California hospital, union settle coercion allegation filed after strike

St. Joseph Health Humboldt County and the National Union of Healthcare Workers have settled a coercion allegation against the hospital chain, according to the Times-Standard.

The allegation was filed after a Nov. 20 strike that involved workers at Redwood Memorial Hospital in Fortuna, Calif., and St. Joseph Hospital in Eureka, Calif. The National Union of Healthcare Workers represents an estimated 500 workers at the hospitals, which are part of St. Joseph Health Humboldt County.

After the walkout, the union alleged to the National Labor Relations Board that the hospital chain used coercive tactics against union members including a threat to "lockout" strike participants, according to the Times-Standard. The hospital said at the time of the strike that those who participated in the strike could return to work Nov. 25, five days after the strike began, per a contract agreement with temporary workers hired to replace the striking ones.

Charges alleging an unlawful "lockout" after the strike were dropped, according to hospital chain spokesperson Christian Hill. However, the remaining coercion allegation unrelated to the bargaining process was settled.

"Through the joint investigation … it was uncovered that there was this threat, this extreme threat made by a supervisor to employees that participated in the strike," Latika Malkani, the attorney for the NUHW, told the Times-Standard.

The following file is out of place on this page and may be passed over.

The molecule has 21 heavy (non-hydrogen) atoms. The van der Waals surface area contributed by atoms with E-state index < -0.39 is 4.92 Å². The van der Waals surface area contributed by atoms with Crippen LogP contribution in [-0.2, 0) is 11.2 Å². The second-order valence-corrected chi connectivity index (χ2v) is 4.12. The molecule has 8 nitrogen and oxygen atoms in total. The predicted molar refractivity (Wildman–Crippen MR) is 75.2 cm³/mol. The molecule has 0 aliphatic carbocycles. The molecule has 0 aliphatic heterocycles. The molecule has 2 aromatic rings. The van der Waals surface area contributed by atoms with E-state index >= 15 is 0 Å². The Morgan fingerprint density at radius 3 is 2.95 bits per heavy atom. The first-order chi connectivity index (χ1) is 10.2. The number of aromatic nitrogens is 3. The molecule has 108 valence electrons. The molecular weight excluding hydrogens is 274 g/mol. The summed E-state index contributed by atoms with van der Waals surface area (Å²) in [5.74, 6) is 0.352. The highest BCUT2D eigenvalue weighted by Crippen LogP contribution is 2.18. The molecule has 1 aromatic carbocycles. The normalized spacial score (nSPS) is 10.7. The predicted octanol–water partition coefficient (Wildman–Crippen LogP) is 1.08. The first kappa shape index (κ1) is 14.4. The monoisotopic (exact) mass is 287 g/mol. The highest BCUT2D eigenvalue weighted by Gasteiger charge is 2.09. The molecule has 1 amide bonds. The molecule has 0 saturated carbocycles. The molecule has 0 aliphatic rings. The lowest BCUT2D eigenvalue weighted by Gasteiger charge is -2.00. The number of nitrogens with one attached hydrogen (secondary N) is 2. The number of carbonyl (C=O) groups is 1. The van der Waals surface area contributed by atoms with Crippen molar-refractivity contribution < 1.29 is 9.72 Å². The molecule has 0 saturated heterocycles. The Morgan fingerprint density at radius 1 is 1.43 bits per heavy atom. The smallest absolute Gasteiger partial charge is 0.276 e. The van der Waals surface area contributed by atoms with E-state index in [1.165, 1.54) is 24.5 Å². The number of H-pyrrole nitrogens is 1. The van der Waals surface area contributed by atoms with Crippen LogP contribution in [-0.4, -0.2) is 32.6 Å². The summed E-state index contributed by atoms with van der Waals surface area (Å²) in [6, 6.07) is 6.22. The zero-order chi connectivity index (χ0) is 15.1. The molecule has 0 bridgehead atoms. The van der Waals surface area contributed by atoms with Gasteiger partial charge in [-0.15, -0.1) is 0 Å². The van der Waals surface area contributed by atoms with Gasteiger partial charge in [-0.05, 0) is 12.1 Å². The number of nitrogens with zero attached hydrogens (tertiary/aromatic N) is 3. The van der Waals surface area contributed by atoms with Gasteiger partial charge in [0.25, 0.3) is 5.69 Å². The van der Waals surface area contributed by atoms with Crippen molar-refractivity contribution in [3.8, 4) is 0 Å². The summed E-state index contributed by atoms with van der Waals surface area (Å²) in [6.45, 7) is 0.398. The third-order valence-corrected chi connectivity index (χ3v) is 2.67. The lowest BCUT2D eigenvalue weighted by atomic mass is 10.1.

Under the payment-free settlement, St. Joseph Health Humboldt County has agreed to post a notice for 60 days that notifies workers of their rights and that the hospital "will not interfere with, restrain, or coerce you in the exercise of (those) rights," according to the report.

St. Joseph Health Humboldt County does not admit violation of the National Labor Relations Act in the settlement.

"St. Joseph Health, Humboldt County was pleased to learn that the National Union of Healthcare Workers has dropped three unfair labor practice charges alleging an unlawful 'lockout' after the union's November 2019 strike," Mr. Hill said in a statement provided to Becker's Hospital Review. "NUHW's attorneys dropped the charges shortly before the NLRB was due to rule on their merits. A remaining charge unrelated to the bargaining process was settled without any monetary payment."


More articles on human resources:
Vermont psychiatric hospital workers allege dangerous staff shortages
Hospitals and unions: 7 recent conflicts, agreements
Michigan Medicine accused of exploiting 1,300 resident physicians in labor dispute

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